To be an LGBTQ Muslim is to be denied humanity and to be reduced to a singular sex act. Popular religious figures regularly spout homophobic myths and falsehoods without consequence - and our Muslimah feminist icons regularly sit beside them on panels. Gender and sexually diverse Muslims are at best invisible, and at worst a violently persecuted minority.
There is a power dynamic at play here. Consider what that power dynamic means, and what it looks like. Are you willing to listen to LGBTQ Muslims about their experiences? Are you willing to accept LGBTQ Muslims as a valid part of the ummah, just as you might accept the existence of other sects? Are you willing to accept the humanity of LGBTQ Muslims?
Okay. Next step. I want you to consider: are you willing to deny the light of Islam to someone seeking the truth?
Do you believe in Islam? In the truth of the Qur’an, the word of Allah as transcribed by the Prophet Muhammad? Of all the faith traditions and lifestyles in the world, Why Islam? The Prophet Muhammad pbuh said “Whoever Follows a Path in the pursuit of knowledge Allah will make a path to Jannah easy for them” — consider, how can this tradition remain true to itself while enacting bigotry and exclusion at the same time?
Are you so certain that Islam prohibits the existence of sexual and gender diversity that you are unwilling to share the truth of Allah with others?
Here is what I believe: I believe in Islam. I believe in the truth of the Qur’an that says Indeed, Allah is with those who fear him and those who are doers of good. I believe that a person who prays, does good deeds, and remembers Allah will find reward in the next life. I believe that the unjust will face retribution in the end. I believe that no Muslim is perfect but we try our best in less than ideal circumstances. Whether or not you believe in the validity of LGBTQ identity within Islam, when you refuse to even allow LGBTQ Muslims in the door you are shutting out human beings from the truth of a religion that belongs to all of us.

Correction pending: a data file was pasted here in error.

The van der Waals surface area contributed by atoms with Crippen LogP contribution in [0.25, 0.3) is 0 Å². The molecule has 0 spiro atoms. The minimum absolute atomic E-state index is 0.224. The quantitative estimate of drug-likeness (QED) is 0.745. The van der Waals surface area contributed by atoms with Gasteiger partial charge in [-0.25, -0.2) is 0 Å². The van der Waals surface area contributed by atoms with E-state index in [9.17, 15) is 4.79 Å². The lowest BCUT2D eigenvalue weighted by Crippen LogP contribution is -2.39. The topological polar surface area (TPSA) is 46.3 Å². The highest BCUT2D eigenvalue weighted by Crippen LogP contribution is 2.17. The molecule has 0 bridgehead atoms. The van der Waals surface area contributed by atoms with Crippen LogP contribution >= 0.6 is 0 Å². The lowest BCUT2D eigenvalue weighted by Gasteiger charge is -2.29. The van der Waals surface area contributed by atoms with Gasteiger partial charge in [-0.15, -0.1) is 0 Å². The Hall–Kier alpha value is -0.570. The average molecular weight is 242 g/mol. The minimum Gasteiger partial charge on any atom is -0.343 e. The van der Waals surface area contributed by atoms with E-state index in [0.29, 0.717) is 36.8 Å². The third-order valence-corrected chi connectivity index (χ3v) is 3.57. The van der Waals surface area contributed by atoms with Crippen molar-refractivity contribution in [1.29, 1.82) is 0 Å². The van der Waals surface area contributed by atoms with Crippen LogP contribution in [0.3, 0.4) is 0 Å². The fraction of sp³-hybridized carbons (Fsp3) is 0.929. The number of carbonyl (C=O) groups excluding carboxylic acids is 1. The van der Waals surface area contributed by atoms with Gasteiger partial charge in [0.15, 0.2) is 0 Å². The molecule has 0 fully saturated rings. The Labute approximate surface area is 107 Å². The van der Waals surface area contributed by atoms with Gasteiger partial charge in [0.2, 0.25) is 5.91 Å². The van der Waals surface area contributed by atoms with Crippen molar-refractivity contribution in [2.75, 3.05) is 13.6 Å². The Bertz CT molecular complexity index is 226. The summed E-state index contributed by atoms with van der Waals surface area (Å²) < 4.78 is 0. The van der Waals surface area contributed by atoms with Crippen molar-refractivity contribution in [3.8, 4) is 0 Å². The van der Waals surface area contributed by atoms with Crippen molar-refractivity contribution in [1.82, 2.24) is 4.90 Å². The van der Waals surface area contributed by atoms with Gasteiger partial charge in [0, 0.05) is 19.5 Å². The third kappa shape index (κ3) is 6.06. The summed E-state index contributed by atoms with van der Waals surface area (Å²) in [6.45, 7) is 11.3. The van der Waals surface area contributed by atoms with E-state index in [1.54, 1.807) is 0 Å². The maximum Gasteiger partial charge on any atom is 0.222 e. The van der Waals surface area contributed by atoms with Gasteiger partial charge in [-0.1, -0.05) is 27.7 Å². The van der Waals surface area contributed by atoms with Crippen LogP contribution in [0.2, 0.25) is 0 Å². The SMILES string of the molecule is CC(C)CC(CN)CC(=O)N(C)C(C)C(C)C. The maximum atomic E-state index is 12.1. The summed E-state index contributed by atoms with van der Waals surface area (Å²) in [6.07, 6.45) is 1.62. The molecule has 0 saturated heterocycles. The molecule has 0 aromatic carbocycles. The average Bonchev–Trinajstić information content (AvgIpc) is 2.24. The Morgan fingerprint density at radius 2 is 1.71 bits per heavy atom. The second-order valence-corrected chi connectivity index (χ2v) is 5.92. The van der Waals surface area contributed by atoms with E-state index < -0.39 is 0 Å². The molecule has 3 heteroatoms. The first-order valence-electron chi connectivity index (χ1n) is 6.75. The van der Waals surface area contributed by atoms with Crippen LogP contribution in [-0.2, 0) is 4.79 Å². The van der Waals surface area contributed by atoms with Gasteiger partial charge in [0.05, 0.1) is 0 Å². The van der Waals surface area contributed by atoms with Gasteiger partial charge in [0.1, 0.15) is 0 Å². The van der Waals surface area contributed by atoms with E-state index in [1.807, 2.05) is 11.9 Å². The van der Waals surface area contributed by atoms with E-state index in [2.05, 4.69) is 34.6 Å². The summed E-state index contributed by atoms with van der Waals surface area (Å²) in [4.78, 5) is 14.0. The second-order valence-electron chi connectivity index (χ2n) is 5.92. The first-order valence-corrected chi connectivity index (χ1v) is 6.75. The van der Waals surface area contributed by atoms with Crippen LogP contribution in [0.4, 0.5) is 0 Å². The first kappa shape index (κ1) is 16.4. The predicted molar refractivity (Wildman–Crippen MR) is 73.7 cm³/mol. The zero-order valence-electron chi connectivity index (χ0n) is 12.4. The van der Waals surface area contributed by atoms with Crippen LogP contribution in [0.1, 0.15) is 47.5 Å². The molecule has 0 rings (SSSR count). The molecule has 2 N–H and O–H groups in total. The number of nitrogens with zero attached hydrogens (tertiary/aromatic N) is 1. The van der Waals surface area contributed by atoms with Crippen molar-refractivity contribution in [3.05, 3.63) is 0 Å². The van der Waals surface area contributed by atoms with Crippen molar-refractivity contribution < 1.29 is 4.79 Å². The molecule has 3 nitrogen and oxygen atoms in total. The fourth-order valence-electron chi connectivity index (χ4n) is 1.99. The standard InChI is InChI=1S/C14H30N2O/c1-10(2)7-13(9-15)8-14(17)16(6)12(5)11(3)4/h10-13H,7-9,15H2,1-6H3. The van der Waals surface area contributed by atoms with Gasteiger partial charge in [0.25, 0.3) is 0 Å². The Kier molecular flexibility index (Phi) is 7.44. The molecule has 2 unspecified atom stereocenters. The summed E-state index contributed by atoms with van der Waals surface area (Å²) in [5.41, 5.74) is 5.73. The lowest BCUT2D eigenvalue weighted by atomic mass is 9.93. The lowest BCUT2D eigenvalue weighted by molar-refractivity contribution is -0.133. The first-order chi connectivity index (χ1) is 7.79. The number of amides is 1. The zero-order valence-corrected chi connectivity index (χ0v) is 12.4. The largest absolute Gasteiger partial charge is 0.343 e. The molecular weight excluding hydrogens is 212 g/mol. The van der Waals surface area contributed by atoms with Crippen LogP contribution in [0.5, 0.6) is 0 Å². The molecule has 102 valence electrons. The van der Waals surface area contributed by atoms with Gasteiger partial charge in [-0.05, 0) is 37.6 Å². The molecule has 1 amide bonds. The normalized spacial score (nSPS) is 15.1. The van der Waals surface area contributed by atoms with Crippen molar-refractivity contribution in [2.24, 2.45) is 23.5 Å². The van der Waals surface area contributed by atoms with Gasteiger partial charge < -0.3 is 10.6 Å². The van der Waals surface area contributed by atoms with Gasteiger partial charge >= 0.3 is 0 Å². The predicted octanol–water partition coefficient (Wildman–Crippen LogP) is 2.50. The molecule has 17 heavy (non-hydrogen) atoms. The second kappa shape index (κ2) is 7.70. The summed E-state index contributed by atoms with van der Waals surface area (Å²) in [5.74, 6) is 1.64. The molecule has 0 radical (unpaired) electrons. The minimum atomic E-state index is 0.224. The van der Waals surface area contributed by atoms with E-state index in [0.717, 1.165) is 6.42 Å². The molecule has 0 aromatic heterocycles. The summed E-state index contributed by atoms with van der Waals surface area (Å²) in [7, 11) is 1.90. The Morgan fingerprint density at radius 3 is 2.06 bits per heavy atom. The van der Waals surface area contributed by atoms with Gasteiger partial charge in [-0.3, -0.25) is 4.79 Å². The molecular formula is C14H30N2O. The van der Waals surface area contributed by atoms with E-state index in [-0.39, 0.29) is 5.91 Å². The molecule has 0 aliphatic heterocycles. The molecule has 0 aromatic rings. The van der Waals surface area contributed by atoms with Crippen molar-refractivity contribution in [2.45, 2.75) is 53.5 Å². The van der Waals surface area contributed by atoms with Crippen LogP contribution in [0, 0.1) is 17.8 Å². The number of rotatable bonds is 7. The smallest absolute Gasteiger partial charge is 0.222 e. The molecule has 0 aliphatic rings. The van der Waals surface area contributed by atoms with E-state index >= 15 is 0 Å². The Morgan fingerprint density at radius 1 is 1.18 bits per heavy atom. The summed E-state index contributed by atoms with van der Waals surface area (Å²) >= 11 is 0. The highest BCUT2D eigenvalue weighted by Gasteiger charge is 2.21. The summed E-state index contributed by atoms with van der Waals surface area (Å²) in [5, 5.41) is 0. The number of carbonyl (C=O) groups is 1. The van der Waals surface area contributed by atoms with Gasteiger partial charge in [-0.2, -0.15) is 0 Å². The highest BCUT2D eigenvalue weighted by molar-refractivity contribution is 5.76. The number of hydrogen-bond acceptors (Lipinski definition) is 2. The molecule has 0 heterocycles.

There is the mantra Muslims use every day to defend their faith in the face of atrocities carried out in our name: Islam is not a monolith. There are over 1.6 billion of us in the world, six different Quranic schools of thought and our faith is shaped and personalized by the communities around us. Within those near-infinite facets of Islam, there is a corner of our faith that accept and affirms sexual and gender diversity. It may be bigger than you think.
I would like you to consider, if even for a moment, that LGBTQ Muslims are just like you. That we are imperfect human beings trying to live out the truth of Islam as best we can. That Allah is with those who fear him and who are doers of good - is there no room for sexual and gender diversity in Allah’s plan? Are you so certain?
My vision of Islam is far too great to be denied to anyone. My vision of Islam is a pluralist community where theological disagreements are respected, and difference is celebrated. Where every Muslim is equal, and all are given equal access to the tradition.
What is your vision of Islam?
Mahdia Lynn is a writer, public speaker and community organizer. She is the director of women-centered Masjid al-Rabia and coordinator of a pen pal program for incarcerated LGBTQ Muslims with the Black and Pink Crescent. Mahdia is an advocate for a vision of Islam that centers feminism, disability power, prison abolition and economic & racial justice. A professional chef and educator, Mahdia lives on the stolen & colonized land currently recognized as Chicago.